This was a sweet yet emotional story with a strong moral that you should never give up hope. Throughout the piece there was a clear use of imagery, from the personified puppets, which made the audience feel a real sense of empathy (particularly towards the whale), to the clever use of the set – a simple wooden box – which took us on a journey with these loveable characters. The performance showed the comedy, sadness and relief of friendship.
The opening moments of the performance featured a sung narration, accompanied by guitar. In fact, the whole story was told through emotive music, which was effective because it not only reminded the audience of the play’s folk lore origins, but also supported the slow exaggerated movements of the performers. Audience participation on loops was also included, which was entertaining and made the performance enjoyable for all ages as it created a feeling that we were part of the show. Certain melodies were repeated in order to reflect on and link back to earlier scenes, and extended periods of silence were used to build tension and suspense. This was mirrored by the lighting, which would regular alternate between warm and cold washes to illustrate the change in the characters’ surroundings.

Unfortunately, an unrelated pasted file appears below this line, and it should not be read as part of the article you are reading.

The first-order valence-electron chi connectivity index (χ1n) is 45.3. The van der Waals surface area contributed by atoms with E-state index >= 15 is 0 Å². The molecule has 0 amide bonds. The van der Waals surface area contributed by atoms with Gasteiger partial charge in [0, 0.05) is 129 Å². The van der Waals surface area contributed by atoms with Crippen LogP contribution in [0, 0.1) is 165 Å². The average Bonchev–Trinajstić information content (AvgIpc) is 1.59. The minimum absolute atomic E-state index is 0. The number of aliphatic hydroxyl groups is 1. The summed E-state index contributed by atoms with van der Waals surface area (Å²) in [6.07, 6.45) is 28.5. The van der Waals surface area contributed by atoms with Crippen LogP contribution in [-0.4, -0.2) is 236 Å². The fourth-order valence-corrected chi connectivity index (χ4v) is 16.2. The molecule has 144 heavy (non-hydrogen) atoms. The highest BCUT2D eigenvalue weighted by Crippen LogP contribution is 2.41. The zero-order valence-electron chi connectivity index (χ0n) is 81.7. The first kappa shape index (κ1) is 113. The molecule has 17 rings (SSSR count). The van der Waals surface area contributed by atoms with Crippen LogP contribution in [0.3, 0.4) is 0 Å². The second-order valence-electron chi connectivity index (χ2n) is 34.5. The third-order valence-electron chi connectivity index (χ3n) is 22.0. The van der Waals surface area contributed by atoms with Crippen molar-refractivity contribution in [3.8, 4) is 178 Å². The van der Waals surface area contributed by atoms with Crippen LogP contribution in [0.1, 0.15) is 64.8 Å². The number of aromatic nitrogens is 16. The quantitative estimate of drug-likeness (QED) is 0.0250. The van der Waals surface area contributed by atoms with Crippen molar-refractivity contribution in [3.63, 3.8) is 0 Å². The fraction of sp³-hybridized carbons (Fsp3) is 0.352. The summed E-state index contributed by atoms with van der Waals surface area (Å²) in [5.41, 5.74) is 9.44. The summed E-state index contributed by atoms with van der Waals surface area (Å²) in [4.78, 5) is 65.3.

The use of puppets was interesting because, even though I originally thought I might not be able to connect with the characters, I found myself moved by the tale. Smaller puppets were used at first, which engaged the audience as it forced us to focus on detail and reeled us in. This then help to denote shifts in time and mood when a larger puppet was introduced.
I have learnt that, even without facial expression, you can show emotion very powerfully, through movement, narration, and music. I thoroughly enjoyed the performance, as it was thought-provoking and complex in many ways.
Martha Richmond - Y10, Carr